Hong Kong – Hong Kong’s fabled skyline helped lure about 27 million visitors to the territory last year, but passengers on the luxury liner Queen Mary 2 saw a slightly different vista when the mega-vessel docked in the territory. Instead of soaring skyscrapers and green hills, the vessel’s passengers saw mountains of metal shipping containers and skeleton-like cranes when the 151,400-ton ship docked at the city’s container port at Kwai Chung.
Yet the Queen Mary 2 is not unique in being too big to dock at the territory’s existing Ocean Terminal passenger liner facility in the heart of the Tsim Sha Tsui tourist district.
Sean Kelly, chief executive of Modern Terminals, the terminal operator which handled the Queen Mary 2, said the Kwai Chung terminal companies tried to handle the passenger vessels, but it was not always possible because the terminals were busy with container ships.
About six cruise liners a year have to jostle with container carrying ships to tie-up at the Kwai Chung container terminals.
This situation is unlikely to change until 2012 when a spanking new US-410-million-dollar cruise terminal is due to open at the former airport at Kai Tak in the middle of Victoria Harbour.
The government believes the terminal will bolster what up to now has been a fledgling cruise industry by encouraging more vessels to call, boosting tourist spending by about US 300 million dollars by 2020 and creating up to 11,000 jobs.
So far the number of cruise ship passengers is relatively small as a proportion of total tourist numbers.
Tourism commissioner Au King-chi said the total number of cruise ship passengers reached about 2 million last year, including 500,000 that arrived and departed on 50 visiting cruise ships.
The Tourism Commission said tenders to develop the complex will close on March 7. So far only one group led by Malaysia’s Star Cruises has declared its intention to bid for the rights to finance, build and operate the facility.
Royal Caribbean Cruise Lines, which will return to the territory, basing vessels in Hong Kong this year after a six-year absence, is also eyeing the development of the new terminal. Vice-president Craig Milan said: “We are interested in the Kai Tak project. We want to tap into the Chinese market which has a growing tourism market.”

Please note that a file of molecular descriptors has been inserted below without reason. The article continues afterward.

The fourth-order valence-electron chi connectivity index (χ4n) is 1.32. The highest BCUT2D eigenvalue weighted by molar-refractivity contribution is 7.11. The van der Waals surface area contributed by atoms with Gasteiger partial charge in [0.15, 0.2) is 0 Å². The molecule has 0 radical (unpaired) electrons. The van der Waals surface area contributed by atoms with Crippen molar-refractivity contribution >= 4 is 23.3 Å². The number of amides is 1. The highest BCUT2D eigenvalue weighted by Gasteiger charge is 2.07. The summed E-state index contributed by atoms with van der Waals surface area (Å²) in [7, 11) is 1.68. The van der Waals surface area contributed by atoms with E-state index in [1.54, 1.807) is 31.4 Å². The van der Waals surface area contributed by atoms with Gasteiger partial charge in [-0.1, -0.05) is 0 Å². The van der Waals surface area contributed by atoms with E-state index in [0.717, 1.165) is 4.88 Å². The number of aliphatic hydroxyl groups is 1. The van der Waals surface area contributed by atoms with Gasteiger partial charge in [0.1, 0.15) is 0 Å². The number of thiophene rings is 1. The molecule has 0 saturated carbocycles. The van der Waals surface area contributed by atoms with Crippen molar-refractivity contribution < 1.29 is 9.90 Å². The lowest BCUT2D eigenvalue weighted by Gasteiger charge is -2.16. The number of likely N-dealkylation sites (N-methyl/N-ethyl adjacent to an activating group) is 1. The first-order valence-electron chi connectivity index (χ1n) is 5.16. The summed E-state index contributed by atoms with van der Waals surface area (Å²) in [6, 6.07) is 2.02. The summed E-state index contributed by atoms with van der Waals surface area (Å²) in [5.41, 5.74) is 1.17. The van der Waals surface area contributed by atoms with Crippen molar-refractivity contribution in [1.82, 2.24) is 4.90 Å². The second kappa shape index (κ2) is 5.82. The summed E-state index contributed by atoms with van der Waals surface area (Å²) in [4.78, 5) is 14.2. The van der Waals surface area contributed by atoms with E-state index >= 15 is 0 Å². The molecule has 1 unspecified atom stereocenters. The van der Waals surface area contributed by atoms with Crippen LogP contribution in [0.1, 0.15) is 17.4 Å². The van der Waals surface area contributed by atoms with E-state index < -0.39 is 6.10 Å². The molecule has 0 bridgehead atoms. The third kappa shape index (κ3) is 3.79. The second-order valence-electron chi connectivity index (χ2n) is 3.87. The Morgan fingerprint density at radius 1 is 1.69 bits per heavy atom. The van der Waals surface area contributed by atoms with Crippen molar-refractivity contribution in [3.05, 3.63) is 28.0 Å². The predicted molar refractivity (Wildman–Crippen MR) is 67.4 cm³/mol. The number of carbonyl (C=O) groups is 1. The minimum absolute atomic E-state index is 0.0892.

Au said the new terminal will be capable of handling cruise liners up to about 220,000 tons, the largest currently envisaged.
Recognising the growing importance of the cruise ship sector, Au recently launched an advisory committee on the cruise industry that included representatives from top international cruises lines including Italian companies, Costa Crociere and MSC Cruises Asia together with Star Cruises and Royal Caribbean International and Celebrity Cruises.
Janet Lai, tourism manager at the Commerce and Economic Development Bureau, said the first meeting of the committee on February 15 agreed to set up a working group to look at berthing arrangements before the new terminal becomes operational.
The committee will also look at ways of fostering cooperation with neighbouring coastal provinces in China to develop cruise itineraries as well as working with Chinese authorities to facilitate the entry of cruise vessels into Hong Kong and Chinese ports.
The overall aim is to “enhance the development of Hong Kong into a leading cruise hub in the region for local, regional and international visitors,” the Tourism Commission said.
This comes amid growing interest by people in passenger cruises.
Francis Lai, general manager of Miramar Travel and Express, said there has been double-digit growth in the number of local cruise ship passengers. “If you compare 2006 with 2005, there was 15 per cent growth in the industry, and I am forecasting 20 per cent by the end of 2007,” he said.
Pointing to the shift in appeal, Lai added, “Before, most people who joined cruises were retired and quite elderly. But a younger market group is replacing them, executives and professionals, people around 40 to 50.”
Cruise line companies have responded by developing itineraries from Hong Kong to a raft of regional destinations such as Thailand, Vietnam and Cambodia, Taiwan, Korea, Japan and China.
Some of these cities, notably Singapore, Shanghai and Xiamen on China’s east coast, have responded by developing their own new cruise terminals to cater to this increase in demand.